Many of Lee Woosung’s works are what he calls “cloth paintings,” unstretched works in acrylic gouache on large sheets of lightweight cotton or canvas. They recall the geolgae geurim, literally “hung paintings,” made by artist-activist collectives during the tumultuous period of nationwide student demonstrations in South Korea in the 1980smassively scaled propaganda images on fabric. The social-realistic style of geolgae geurim and their political context derive from the minjung misul (people’s art) movement of that time, which protested South Korea’s dictatorial government. Taking a cue from the portability and the anti-establishment associations of geolgae geurim, Lee sheds the historical weight and formal demands conventionally stretched canvas carries with it, reconfiguring the banner-like format as a ground for more private and contemporary concerns.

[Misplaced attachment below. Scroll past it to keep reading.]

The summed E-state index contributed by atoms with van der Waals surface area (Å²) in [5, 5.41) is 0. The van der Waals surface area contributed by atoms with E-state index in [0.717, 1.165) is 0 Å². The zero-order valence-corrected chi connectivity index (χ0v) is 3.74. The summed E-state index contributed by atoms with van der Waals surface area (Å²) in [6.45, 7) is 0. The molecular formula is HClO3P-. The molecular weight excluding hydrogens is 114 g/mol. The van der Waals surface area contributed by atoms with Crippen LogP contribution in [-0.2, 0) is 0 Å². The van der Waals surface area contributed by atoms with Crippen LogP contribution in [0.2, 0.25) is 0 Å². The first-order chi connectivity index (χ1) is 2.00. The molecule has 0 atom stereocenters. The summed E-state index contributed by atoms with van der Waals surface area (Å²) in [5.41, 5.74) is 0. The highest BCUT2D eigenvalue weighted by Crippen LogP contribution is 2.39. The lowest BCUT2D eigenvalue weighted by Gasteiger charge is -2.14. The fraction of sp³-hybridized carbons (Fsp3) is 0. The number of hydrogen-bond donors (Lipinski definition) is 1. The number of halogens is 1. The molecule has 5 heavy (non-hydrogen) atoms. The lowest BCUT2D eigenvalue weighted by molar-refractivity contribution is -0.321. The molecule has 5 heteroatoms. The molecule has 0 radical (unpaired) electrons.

As the exhibition’s
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